Out of the Jungle: Yellow Fever on the Rise

Yellow fever, a deadly scourge transmitted by mosquitoes that has impacted the course of human history time and time again, is on the rise in Latin America. The first yellow fever death in Brazil in 17 years occurred in January 2017, when a young person who worked in the jungle succumbed to the disease. A


Fancy Meeting You Here! Targeting Household Germs in Unexpected Places

When the weather warms up after a long winter, I get the urge to throw open windows and tackle spring cleaning chores. It’s a great feeling of accomplishment to complete these chores, but I recently learned from WebMD that some of the germiest places in homes are not even on most people’s radar.

The table below, based on information from WebMD, lists the most unexpected hiding places for household germs, the reasons why they thrive in those places, and how you can reduce their unwanted presence.


Preventing Infection with Environmental Controls: A “Broad-spectrum” Approach

As reports of the dangers of antibiotic-resistant bacteria and “superbug” infections continue to make headlines, we think the time is right to consider the environmental controls at our disposal for fighting the spread of infectious illness. Environmental controls lower the risk of infection by taking the fight against pathogens into the environment. Once implemented, environmental


Superbugs: Rising from Hospital Drainpipes

Superbugs are sneaky creatures. A new University of Virginia (UVA) study reveals how these microbes, once washed down the drains of hospital sinks, colonize the drainpipe and rise up slowly along the sides of the pipe, eventually reaching the sink strainer. The researchers hypothesize that when the sink faucet is operated, the potential pathogens and


Antimicrobial Resistance: “Nothing in Our Medicine Cabinet”

A “superbug” infection contracted in a hospital in India killed a Nevada woman in September 2016 as doctors stood by, powerless to intervene with an effective antibiotic drug. The woman in her 70’s had fractured her leg in India, leading to multiple hospitalizations in that country. She returned to the US in early August 2016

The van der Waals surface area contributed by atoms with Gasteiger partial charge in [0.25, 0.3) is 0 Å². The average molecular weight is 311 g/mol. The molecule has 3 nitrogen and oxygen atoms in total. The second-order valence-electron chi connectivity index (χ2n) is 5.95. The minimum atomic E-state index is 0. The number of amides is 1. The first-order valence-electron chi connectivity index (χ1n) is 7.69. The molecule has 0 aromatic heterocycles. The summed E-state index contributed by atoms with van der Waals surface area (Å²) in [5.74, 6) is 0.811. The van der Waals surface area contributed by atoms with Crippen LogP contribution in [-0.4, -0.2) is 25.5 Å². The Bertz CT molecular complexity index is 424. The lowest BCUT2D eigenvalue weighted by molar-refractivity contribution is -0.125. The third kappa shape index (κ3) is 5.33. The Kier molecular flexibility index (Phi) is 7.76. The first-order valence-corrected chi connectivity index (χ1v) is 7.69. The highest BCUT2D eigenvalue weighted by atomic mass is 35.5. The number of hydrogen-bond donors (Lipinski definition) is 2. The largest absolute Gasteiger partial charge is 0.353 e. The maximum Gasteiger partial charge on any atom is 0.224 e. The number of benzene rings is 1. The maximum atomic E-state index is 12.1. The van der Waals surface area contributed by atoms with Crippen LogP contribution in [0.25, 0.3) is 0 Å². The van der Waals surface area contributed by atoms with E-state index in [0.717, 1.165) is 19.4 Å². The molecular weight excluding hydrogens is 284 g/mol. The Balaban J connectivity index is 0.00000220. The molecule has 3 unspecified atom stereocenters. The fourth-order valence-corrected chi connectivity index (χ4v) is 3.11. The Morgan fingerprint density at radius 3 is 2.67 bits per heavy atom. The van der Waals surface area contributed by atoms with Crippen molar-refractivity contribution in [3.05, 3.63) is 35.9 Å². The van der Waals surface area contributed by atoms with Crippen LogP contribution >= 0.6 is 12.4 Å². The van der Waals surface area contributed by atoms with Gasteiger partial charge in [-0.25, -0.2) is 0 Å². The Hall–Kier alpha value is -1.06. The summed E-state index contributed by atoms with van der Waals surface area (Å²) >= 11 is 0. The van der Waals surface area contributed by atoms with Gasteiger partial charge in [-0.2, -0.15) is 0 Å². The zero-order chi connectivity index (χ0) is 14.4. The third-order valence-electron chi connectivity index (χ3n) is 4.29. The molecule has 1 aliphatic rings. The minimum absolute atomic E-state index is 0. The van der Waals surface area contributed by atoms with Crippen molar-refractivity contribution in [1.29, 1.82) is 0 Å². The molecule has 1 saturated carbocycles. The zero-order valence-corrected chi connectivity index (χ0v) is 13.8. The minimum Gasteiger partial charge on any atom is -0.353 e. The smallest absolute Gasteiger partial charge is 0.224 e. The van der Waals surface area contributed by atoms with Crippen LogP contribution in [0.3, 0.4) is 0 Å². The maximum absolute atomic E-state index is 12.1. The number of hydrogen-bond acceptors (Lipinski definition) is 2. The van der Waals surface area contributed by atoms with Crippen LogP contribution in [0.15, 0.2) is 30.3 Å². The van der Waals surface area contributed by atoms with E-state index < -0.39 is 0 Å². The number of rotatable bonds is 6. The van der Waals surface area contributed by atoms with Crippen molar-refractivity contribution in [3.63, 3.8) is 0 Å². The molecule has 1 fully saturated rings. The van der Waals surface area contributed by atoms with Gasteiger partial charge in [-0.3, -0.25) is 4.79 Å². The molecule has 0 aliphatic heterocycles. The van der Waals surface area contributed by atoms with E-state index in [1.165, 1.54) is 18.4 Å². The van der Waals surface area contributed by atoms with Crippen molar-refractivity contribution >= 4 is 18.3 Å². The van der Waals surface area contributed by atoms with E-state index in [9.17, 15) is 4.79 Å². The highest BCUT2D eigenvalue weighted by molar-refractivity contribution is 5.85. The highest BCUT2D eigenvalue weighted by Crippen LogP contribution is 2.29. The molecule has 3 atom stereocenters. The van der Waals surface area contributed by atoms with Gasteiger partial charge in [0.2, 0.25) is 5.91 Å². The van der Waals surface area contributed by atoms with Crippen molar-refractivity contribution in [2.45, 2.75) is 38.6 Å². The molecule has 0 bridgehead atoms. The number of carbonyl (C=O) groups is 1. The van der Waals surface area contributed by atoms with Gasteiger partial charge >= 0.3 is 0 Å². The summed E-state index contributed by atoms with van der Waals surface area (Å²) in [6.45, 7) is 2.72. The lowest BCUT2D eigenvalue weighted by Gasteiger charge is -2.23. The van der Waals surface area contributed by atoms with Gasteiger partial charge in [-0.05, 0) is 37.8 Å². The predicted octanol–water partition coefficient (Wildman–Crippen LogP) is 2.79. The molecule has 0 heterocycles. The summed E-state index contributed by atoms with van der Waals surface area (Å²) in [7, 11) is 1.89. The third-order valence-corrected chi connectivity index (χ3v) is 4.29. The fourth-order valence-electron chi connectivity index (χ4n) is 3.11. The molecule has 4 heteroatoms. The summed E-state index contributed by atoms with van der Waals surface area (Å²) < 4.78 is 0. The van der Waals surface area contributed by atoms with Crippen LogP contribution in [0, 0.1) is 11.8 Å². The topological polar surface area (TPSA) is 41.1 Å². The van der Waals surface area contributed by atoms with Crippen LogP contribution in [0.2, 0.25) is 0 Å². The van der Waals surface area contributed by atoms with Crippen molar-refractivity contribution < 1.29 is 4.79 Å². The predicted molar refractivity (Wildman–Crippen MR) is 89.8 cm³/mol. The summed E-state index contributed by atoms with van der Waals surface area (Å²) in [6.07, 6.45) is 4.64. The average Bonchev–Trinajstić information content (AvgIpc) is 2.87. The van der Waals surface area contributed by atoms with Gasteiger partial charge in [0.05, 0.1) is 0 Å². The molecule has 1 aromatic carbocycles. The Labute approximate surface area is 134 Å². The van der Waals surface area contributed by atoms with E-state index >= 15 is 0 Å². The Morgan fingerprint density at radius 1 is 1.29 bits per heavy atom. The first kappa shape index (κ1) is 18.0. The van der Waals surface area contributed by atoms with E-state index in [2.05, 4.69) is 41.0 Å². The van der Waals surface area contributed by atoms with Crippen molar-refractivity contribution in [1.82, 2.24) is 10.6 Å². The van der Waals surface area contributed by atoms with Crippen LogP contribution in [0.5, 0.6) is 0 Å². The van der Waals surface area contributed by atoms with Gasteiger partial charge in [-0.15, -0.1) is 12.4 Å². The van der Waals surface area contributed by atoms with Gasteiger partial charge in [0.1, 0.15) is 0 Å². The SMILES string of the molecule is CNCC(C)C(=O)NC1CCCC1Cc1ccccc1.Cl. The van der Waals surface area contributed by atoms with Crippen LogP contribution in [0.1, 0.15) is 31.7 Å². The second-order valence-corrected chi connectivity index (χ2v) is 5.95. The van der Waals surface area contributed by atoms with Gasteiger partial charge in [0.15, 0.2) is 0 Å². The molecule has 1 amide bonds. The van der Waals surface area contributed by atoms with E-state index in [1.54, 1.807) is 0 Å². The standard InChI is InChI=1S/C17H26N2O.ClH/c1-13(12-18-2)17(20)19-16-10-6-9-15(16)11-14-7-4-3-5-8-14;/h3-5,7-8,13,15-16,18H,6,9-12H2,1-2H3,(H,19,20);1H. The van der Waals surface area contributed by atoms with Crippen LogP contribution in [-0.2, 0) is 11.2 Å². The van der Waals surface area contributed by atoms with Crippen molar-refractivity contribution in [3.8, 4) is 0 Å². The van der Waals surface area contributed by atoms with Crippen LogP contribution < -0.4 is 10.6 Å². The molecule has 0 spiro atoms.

Your Norovirus Season Survival Guide

Norovirus, the dreaded “stomach flu” or “winter vomiting disease,” is spreading misery far and wide this winter. The Wall Street Journal (January 24) reported on multiple school closures across the US and unhappy households in which family members are falling sick in succession like a line of dominoes. Meet the Virus Not a flu but


The Secret Life of Bleach

Chlorine bleach – that household staple usually parked in the laundry – has additional uses besides “whitening your whites.” During cold and flu season, dilute bleach solutions can be used to wipe down frequently touched surfaces to help prevent the spread of viruses and other pathogens (disease-spreading germs) among family members. Bleach solutions also destroy


A Fun Holiday Hand-washing Activity for Kids

As our families and friends gather to celebrate the holidays, we look forward to enjoying good company, delicious food and exchanging gifts.  One aspect of the holidays we don’t enjoy, however, is exchanging the germ du jour. Many adults are aware that frequent hand-washing—and hand sanitizer use in a pinch–can help avoid the “re-gifted” germs


Handkerchief or Tissues? That is the Question!

Ah-choo! How do you handle sneezes and a runny nose? Do you reach for a handkerchief or tissues? Which option is more sanitary? Which option is most environmentally responsible? How do affordability, comfort and convenience factor into your decision? More men than women may prefer handkerchiefs, but that may be changing. Rather than endorse one


What Cooking Shows Don’t Teach

Want to know how to prepare a delicious recipe? Tune in to a TV cooking show. Just don’t expect to view some of the most important cooking steps! According to a new study1 in the Journal of Nutrition Education and Behavior (abstract), today’s cooking shows are missing “an opportunity to model and teach good food